When I copyedit, I see all kinds of lines and spaces that are supposed to be dashes. And, as I am probably guilty of myself, the overuse of the mighty dash. But this post is not about appropriate use of dashes or how many you use…
This post is about the difference between the hyphen, the en dash, and the em dash—and how to make them on your keyboard. By the way, there is generally no space around hyphens or dashes.
Hyphen: This is the short one that you will find on your number pad or the top row of your keyboard. I have a Mac Air, and on my keyboard it is on the top row. Hyphens are used in some compound words and to divide a word at the end of a line. Only one keystroke is required to make a hyphen. Examples: Self-taught, ex-husband.
En Dash: This is the medium-length line that requires a little more work to create. The en dash is used for minus signs and date ranges. However, many people use it as a long dash, which it isn’t. Many people type two hyphens in a row to create any a dash. Sometimes your computer will put them together to make something longer than a hyphen; sometimes it won’t. The most frequent place to find en dashes is in indexes (page ranges) and math books (minus signs). The en dash is made on my Mac is by holding down the alt (or option) key and pressing the hyphen. Examples: 1950–1960, 20–10=10.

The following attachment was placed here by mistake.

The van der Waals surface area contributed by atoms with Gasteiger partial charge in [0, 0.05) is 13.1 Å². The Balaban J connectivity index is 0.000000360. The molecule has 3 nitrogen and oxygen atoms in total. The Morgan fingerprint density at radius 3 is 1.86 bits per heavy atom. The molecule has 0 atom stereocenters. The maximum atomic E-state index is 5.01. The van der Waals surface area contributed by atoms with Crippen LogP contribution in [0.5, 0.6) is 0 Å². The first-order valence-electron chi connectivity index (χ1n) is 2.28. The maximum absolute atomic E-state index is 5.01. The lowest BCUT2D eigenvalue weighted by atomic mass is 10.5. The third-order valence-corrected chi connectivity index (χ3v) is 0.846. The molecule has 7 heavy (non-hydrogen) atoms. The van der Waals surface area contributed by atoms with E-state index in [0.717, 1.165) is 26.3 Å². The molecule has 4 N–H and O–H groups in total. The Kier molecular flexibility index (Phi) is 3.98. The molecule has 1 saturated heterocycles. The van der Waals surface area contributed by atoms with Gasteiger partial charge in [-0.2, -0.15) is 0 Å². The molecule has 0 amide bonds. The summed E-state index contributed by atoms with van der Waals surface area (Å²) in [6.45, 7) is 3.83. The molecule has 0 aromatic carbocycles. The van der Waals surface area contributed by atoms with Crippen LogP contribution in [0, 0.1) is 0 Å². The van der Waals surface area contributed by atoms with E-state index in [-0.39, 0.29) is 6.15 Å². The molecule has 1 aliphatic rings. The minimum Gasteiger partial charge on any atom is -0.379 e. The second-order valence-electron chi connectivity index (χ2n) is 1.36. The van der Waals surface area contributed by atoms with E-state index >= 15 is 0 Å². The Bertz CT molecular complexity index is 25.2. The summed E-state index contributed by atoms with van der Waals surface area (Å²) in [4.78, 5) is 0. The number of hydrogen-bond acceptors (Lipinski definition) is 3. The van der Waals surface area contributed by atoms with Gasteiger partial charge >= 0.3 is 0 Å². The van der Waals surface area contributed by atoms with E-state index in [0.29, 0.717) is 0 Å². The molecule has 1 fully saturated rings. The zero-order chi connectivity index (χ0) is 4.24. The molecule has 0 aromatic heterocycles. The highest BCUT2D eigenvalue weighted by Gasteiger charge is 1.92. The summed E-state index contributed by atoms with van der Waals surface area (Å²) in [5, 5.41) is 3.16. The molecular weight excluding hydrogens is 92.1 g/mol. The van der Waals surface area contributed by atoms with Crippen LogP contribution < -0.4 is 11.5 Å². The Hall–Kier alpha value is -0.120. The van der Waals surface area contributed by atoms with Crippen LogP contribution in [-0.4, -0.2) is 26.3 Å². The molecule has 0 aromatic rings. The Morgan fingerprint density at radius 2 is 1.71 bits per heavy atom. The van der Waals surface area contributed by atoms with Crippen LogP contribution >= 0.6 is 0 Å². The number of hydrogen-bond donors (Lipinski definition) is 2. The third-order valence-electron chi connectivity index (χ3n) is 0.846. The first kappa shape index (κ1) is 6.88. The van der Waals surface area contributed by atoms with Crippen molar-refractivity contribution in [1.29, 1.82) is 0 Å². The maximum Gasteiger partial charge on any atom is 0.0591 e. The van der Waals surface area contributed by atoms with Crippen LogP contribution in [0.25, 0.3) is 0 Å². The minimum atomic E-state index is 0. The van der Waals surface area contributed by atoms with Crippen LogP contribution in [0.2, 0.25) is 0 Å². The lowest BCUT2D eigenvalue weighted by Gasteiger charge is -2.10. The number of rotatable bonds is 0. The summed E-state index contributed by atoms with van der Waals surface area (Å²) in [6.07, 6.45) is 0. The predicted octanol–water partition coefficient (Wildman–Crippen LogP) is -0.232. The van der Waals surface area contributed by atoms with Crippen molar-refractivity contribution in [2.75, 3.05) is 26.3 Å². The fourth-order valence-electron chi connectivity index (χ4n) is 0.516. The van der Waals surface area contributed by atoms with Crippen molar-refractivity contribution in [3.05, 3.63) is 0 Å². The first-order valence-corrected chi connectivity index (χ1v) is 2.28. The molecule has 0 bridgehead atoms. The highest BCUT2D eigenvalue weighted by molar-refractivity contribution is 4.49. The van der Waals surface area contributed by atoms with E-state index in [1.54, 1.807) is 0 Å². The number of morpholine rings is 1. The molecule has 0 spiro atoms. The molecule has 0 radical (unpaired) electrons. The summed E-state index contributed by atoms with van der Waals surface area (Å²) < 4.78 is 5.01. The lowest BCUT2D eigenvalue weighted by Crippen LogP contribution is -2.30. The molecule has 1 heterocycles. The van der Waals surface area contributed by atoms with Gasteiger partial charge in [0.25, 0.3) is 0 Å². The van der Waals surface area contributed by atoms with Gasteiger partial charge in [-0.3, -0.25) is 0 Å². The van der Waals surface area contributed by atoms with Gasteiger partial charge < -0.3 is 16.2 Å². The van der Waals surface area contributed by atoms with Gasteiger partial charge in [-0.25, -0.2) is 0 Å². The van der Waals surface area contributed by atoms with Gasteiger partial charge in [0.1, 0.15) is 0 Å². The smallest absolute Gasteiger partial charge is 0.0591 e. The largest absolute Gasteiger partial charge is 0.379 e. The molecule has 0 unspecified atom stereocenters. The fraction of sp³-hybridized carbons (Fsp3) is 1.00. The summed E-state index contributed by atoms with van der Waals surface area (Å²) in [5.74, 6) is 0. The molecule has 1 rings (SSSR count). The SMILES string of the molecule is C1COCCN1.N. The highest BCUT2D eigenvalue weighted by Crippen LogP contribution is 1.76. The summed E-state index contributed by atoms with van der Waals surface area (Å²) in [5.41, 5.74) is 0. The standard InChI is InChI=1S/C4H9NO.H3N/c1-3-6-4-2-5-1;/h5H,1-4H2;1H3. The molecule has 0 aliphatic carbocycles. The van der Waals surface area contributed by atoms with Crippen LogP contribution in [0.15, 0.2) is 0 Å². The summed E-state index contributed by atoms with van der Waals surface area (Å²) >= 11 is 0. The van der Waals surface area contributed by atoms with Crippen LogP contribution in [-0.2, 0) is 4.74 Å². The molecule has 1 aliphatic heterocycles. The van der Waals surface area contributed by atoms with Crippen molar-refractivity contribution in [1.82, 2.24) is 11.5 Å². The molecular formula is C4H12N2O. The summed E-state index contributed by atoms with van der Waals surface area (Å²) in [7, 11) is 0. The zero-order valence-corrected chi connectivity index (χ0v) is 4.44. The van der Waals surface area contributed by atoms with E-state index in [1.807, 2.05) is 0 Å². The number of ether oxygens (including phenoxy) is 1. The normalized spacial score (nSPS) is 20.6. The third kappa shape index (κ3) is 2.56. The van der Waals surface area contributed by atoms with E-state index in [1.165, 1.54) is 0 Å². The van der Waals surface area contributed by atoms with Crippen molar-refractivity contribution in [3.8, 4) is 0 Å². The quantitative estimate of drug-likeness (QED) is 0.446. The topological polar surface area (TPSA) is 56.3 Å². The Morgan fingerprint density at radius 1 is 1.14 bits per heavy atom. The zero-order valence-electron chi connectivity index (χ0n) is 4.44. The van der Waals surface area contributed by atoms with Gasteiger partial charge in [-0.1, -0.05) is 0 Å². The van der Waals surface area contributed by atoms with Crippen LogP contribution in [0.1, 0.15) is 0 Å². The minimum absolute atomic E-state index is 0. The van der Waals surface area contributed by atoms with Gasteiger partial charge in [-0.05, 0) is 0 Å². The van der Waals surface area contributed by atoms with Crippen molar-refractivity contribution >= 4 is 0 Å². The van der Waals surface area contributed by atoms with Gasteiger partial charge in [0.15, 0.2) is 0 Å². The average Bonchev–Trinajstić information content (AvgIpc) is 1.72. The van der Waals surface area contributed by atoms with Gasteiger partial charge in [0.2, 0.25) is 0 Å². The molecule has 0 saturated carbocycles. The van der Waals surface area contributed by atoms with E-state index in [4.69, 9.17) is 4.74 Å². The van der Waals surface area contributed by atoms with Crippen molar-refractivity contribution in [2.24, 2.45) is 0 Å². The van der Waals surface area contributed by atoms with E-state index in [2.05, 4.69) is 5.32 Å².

Em Dash: This is the long dash that is used in text. Technically, it is used to indicate a big break in thought in a sentence. It is longer than the en dash. The hyphen requires one keystroke, the en dash requires two keystrokes, and the em dash requires three keystrokes, at least on my keyboard. To make an em dash, hold down the shift key and the alt (option) key, and then press the hyphen. Example: I finally found my glasses—they were underneath the sofa cushion—after getting along fine without them for three weeks. Hint: Make sure your em dashes are in the correct places in your sentence by reading the sentence without the text that is within the dashes. The sentence should make sense.
Why are they called en and em dashes? They are measurements in typography: An em is a unit equal to the currently specified point size. For example, one em in a 16-point typeface is 16 points.
****September 24 is National Punctuation Day, so next week we will have a special post about punctuation!****
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